Yuvees – Human Dance

Human Dance is groovy and incessantly danceable, with an errant twist of dissonance that can stop you in your step. But once repetition kicks in and the pattern clicks into your brain, the pace picks up and it jolts you back into movement. These are the subtle twists that characterizes the latest LP from Portland’s YUVEES and what undoubtedly makes this record so enjoyable. 

The band affectionately describes their sound as ‘Mutant Disco’, which aptly captures their off-kilter mix of art punk and new wave. Their rhythm section is superb – with grooves held tightly in the pocket and drums that snap through the mix. Yet the standout elements in their music are the jagged lines of guitars that harmonically weave in and out of assonance. Topped with stylish vocals that could rival Julian Casablancas’ and Alex Turner’s dynamics, along with snarky lyrics that constantly bare their teeth.

Tracks like “Yr Not Invited” and “Ode to the Non-Person” give off a smooth dance-rock vibe with just a little bit of snark to spice things up a notch. These are the cuts that could surely light up the stage during live shows.

Meanwhile, “Musque” is a full-on barrage of idiosyncratic melodies that crash against each other while effortlessly held up by a solid beat.  “Mutant Abuse” and “Authors on the Internet” are hellbent on trying to wrangle dissonance together, with riffs that pull at each other by the seams. Still, these are filled with hooks that are solid and can lead to questionable bouts of spastic odd-rhythm dancing.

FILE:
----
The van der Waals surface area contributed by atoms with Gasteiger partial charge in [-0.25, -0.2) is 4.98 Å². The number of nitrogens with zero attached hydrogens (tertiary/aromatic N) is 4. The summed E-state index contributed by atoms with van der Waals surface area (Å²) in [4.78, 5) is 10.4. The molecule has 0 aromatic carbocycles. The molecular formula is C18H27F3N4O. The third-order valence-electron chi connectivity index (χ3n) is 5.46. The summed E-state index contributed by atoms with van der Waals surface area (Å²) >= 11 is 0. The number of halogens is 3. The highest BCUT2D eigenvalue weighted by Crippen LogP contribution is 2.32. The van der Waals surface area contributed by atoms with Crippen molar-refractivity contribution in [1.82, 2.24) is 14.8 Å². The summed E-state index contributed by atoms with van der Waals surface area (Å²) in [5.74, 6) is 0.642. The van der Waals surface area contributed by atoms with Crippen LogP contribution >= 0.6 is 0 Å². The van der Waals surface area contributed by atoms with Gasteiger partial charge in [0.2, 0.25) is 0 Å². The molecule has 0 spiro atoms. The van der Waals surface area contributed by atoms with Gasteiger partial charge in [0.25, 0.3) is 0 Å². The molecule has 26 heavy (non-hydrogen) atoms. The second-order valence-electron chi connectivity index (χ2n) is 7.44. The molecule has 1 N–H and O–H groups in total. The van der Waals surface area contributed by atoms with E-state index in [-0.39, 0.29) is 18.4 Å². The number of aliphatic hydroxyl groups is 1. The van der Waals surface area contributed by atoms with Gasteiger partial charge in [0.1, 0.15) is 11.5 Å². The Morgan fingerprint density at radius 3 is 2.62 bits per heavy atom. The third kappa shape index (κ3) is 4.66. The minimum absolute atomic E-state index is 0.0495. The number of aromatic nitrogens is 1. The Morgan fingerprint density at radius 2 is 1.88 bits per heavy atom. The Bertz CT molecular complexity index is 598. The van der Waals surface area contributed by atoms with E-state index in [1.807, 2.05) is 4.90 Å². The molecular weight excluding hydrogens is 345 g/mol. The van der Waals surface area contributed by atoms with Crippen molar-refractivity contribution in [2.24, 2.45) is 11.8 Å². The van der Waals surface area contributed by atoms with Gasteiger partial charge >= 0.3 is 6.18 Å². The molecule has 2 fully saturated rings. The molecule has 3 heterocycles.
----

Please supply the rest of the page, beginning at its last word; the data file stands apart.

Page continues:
If that’s not experimental enough there’s the title track – an instrumental that stitches up band recordings into a modern art tapestry. “Back on My Shit” is a masterclass in synchronicity, showcasing the band’s technical chops by juggling together off-tempo guitar lines and squeezing them through the needle with a surgical drum and bass foundation. Something so crucial that could easily have not worked, but they pull it off flawlessly proving once again that they’ve mastered the art of unnerving dance tunes. The album closes with “Ex-It(?)”, an undefinable hybrid between soundtrack and song that displays how bold the band can be at defying conventions.

Human Dance proves that YUVEES has a strong vision and style of their own. It’s a fusion that feels weird on paper but in reality feels like a natural evolution of the genres it adapts. If jagged, disco, new wave punk becomes a hit in the next few years, then we have the epicenter of that right sound here.

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